> to be presented
> at ECOOP'04 in Oslo-Norway. I mean one can trace isomorphic
> structures in all levels of software. However the levels per se have
> a different nature in natural language.
> Since I deal with essentially qualitative concepts to design and plan
> sustainable cities, would you please tell me if we can liken
> pointcuts to sequence diagrams model?
> Of course my aim is to understand why sequence-diagram model is a bridge
> between aspects in use case and aspects in aspectJ in sullito's research.Why
> to skip this transition?
> Positional informational is the linchpin in a living organism. If you have a
> that chaotically you can match the foot or the head is different from
> a mechanism that cause the emergence of things at their right places as it
> in embryological development. I mean according to
> Craig Larman Applying UML and patterns, a system sequence diagram
> is a picture that shows for a particular scenario of a use case, the events
> that external actors generate, their order, and intersystem events
> While Kiczales et al ECOOP'01 says A pointcut is a set of join points, plus
> optionally, some of the values in the execution context of those join points
> does not imply clearly an order notion. I mean the semantic is not clearly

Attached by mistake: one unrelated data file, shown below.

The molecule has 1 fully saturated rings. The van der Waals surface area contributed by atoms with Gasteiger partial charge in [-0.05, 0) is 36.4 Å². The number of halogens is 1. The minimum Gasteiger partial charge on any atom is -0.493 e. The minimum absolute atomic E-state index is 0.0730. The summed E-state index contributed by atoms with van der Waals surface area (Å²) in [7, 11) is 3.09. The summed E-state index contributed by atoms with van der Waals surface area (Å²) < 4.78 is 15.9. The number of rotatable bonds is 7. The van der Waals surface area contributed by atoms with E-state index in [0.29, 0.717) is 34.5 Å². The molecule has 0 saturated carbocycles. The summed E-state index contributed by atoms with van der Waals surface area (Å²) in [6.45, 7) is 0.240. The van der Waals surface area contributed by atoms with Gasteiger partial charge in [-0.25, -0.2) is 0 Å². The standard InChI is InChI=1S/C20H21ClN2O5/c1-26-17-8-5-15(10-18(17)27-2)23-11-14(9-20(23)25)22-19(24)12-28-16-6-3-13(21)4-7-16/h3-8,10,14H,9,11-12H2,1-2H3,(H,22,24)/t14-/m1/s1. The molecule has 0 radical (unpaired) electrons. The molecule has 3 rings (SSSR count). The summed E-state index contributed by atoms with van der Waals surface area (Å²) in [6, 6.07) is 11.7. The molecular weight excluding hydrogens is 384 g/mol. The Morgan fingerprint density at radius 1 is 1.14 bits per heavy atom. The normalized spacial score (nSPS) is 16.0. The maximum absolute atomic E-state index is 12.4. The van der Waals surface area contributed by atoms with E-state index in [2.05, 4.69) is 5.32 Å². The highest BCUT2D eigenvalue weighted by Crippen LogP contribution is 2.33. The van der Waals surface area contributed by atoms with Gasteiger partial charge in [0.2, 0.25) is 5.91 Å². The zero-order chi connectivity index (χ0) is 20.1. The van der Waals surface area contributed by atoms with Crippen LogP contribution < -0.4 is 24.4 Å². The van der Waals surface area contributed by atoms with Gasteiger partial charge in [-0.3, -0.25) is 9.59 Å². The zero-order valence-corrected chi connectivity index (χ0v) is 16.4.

> well defined and this may cause errors.
> This is why James Odell (JOT nov-dec 2003) proposes:
> Complex systems should be built simply at first, initially (and gradually)
> placing any edge-of-chaos processing with human agents rather than
> automated agents.
> This is why I see untyped languages and languages with exploratory
> programming (like AspectS = AspectSqueak) as a must to build
> complex systems. Obviously
> Java and AspectJ do not match this need.
> Sullito et al's definition for pointcuts in use case level seems to start
> a morphodynamic level typical of qualitative complex systems
> (but it is still attached to tree reasoning and
> Christopher Alexander wrote A city is not a tree making clear this
> is not exactly morphodynamic level - then he wrote A pattern language
> that obviously tries to elicit a morphodynamic level) where the notion
> of order is implied. However the notion of order here is not sequential,
> it is generative or even implicate order as introduced by postquantum
> 'physicists like David Bohm, Jack Sarfatti and so on.
> I mean in music which displays the highest known morphodynamic level
> (see my Third PostDoctorate Scientific Report and also Second) the
> order of chords matters - if this is violated one can compose harsh sounds)
> relational order matters. Likewise in "visual music" like my project.